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Georgia O'Keeffe Exhibit Set To Bloom At NC Museum Of Art

Georgia O'Keeffe, NCMA, Female Artists
Permission granted NC Museum of Art

More than 35 of Georgia O’Keeffe’s works make up “The Beyond: Georgia O’Keeffe and Contemporary Art” exhibit at the North Carolina Museum of Art opening Saturday. O'Keeffe lived for nearly 100 years, and was one of the most iconic artists of the 20th century.

Linda Dougherty, chief curator at the NCMA, said one of the most interesting things about the exhibit is the combination of work showcased.

“So you will see many of Georgia O’Keeffe’s most iconic paintings, so her flower paintings, her desert paintings, her New York skyscraper painting," said Dougherty. "But side by side, you’ll see work by very contemporary artists who are working today."

That includes work exploring similar themes but in different media including photography, sculpture, installation and painting. The exhibit features emerging artists including Louise Jones, Anna Valdez, Caroline Larsen and Britny Wainwright.

One of the first O'Keeffe pieces museum visitors will see in the new exhibit is her painting of a large white flower called "Jimson Weed, White Flower No. 1," produced in 1932. O'Keeffe's first large flowers were painted in the mid-1920s, in response to the urban environment in New York, according to Lauren Applebaum, a GSK Curatorial Fellow in American Art.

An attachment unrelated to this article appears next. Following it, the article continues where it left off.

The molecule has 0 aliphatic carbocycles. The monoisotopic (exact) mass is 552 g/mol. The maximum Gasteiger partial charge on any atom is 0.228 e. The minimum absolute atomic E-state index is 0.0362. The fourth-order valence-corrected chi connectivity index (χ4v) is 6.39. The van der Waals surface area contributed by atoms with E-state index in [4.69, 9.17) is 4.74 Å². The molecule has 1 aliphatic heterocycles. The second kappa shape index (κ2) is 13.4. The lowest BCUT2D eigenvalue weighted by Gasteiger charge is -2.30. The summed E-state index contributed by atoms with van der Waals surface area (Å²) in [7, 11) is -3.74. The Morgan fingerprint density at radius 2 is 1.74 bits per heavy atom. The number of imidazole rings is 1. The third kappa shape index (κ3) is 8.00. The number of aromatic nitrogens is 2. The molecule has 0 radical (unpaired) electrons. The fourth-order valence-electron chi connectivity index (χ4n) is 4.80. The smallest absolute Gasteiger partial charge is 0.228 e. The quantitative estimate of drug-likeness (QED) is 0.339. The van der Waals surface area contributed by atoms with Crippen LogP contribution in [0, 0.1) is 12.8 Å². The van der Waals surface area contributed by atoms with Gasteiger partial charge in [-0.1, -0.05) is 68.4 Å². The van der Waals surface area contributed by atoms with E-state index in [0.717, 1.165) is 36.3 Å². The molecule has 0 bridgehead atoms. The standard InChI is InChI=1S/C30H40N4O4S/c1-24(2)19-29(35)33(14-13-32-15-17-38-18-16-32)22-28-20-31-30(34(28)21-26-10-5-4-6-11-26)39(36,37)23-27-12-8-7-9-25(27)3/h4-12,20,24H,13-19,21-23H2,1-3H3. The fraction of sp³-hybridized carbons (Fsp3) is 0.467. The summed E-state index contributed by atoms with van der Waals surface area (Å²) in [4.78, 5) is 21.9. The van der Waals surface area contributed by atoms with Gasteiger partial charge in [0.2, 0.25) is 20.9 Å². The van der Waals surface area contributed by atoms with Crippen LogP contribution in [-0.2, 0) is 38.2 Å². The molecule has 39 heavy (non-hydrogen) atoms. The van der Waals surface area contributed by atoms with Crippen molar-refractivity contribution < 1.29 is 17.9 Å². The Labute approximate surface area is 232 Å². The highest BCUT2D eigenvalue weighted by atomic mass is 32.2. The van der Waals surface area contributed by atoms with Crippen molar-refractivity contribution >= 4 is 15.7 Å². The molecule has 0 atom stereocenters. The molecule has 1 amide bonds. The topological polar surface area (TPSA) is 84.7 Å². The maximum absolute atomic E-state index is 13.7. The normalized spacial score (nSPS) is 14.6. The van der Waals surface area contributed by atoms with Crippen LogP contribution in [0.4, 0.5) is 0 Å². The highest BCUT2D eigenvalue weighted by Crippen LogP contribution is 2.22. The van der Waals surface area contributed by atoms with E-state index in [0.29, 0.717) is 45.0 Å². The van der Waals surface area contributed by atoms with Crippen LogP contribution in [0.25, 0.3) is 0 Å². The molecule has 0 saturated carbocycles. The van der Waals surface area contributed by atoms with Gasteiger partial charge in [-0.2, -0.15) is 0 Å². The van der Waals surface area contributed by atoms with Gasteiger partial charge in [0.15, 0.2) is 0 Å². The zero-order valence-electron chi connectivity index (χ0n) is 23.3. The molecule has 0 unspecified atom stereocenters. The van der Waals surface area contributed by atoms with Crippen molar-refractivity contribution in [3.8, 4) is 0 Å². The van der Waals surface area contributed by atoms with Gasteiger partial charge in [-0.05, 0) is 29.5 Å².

"She would enlarge the flowers and paint them really big with this radical cropping," said Applebaum. "It was a way to really get people to stop and look at them, in response to the rise of the skyscraper in New York City."

The art museum gift shop even includes modern replicas of O’Keeffe’s signature black and white big shirts, tunics and hats for sale. It was O’Keeffe’s way of not conforming to conventional femininity.

"She often dressed in only black and white and natural fibers and in clothing that was not so form-fitting," said Applebaum. "She was really trying to be taken seriously as an artist."

"The Beyond: Georgia O'Keeffe and Contemporary Art" exhibit runs through January 20, 2019.

Leoneda Inge is the co-host of WUNC's "Due South." Leoneda has been a radio journalist for more than 30 years, spending most of her career at WUNC as the Race and Southern Culture reporter. Leoneda’s work includes stories of race, slavery, memory and monuments. She has won "Gracie" awards, an Alfred I. duPont Award and several awards from the Radio, Television, Digital News Association (RTDNA). In 2017, Leoneda was named "Journalist of Distinction" by the National Association of Black Journalists.
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